What is also significant is Shah’s promise of providing a job in each family of the state over the next five years. This goes beyond what Banerjee has promised in her manifesto: “reducing the unemployment rate by half by creating five lakh new jobs annually”. The BJP has also promised that the jobs will be provided “on the basis of merit, irrespective of religious considerations or political favouritism” — which, in a way, tries to rake up the appeasement charge it levels against the TMC.

The jobs promise has also been backed by a plan to bring in investment to make the state an industrial hub, form an economic revival task force and work on the state’s ease of doing business framework. The TMC, for its part, has promised to create 10 lakh new MSMEs (Micro, Small and Medium Enterprises) annually, and add 2,000 big industrial units over five years if re-elected to power for a third straight time. The BJP, in a counter, has promised dedicated Industrial parks and Mega Food Parks.


By promising to implement the Citizenship Amendment Act (CAA) in the first cabinet meeting of a new BJP government in the state, the party’s manifesto puts a deadline on the issue. Previously, Shah promised to roll out CAA once the Covid-19 vaccination is over. Banerjee, on the other hand, says she will not allow CAA if voted back to power.

The CAA promise in the BJP’s manifesto woos immigrant voters who are awaiting citizenship, such as the Matuas. It has promised a corpus of Rs 100 crore for the welfare of such refugees; Rs 10,000 per year to each refugee family for five years after citizenship is granted; a single-window clearance to get documents such as Aadhaar card, ration card and voter ID card; special funds for refugee colonies in Jadavpur, Thakurnagar and Coochbehar; and a monthly pension of Rs 3,000 to Matua Dalpatis. The Matua support could be crucial for the BJP in nearly 30 seats.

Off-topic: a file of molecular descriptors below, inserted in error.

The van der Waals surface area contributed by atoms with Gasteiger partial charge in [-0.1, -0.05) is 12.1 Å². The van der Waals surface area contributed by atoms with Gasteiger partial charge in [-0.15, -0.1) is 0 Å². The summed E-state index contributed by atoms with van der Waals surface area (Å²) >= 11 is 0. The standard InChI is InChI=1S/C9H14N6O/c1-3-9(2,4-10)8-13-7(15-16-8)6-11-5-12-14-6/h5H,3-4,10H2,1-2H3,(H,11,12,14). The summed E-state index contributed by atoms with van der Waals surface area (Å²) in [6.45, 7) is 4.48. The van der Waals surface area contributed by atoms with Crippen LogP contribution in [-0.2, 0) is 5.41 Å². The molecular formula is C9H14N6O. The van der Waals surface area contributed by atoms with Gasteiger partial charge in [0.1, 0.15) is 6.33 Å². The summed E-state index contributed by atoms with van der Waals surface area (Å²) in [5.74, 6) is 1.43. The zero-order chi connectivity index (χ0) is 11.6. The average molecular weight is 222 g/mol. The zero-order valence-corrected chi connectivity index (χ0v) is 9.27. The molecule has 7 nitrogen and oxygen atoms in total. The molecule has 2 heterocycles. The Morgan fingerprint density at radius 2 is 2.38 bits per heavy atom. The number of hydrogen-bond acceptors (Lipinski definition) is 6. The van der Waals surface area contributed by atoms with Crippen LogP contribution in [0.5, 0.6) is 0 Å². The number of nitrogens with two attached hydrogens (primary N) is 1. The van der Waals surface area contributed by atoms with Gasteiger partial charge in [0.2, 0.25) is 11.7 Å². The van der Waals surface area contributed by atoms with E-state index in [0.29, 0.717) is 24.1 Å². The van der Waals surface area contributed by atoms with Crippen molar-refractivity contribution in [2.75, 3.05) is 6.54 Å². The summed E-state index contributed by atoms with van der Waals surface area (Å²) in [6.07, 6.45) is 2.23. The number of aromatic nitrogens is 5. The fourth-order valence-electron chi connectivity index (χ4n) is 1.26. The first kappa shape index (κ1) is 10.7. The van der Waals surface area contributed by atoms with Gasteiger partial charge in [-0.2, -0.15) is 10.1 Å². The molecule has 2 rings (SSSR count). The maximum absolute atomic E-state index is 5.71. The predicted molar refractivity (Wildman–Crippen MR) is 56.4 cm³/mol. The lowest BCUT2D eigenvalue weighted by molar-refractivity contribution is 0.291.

Both the BJP and Banerjee have promised to address the issue of including Hindu OBCs under the ambit of OBC reservation. While the BJP has clearly mentioned the inclusion of Mahishyas, Tilis and other Hindu OBCs in reservation net, the TMC manifesto says Banerjee will form a special task force “to examine and propose OBC status” to all the communities who are not currently recognised as OBCs, such as Mahisyas, Tilis, Tamuls and Sahas.

The BJP has been asking why Banerjee did not give these groups reservation for all these years even as she favoured Muslim OBCs.

A BJP leader said the party manifesto also raised issues such as developing a ghat along Hooghly river for daily Ganga Aartis. “Why did no government think of this so far?” he asked.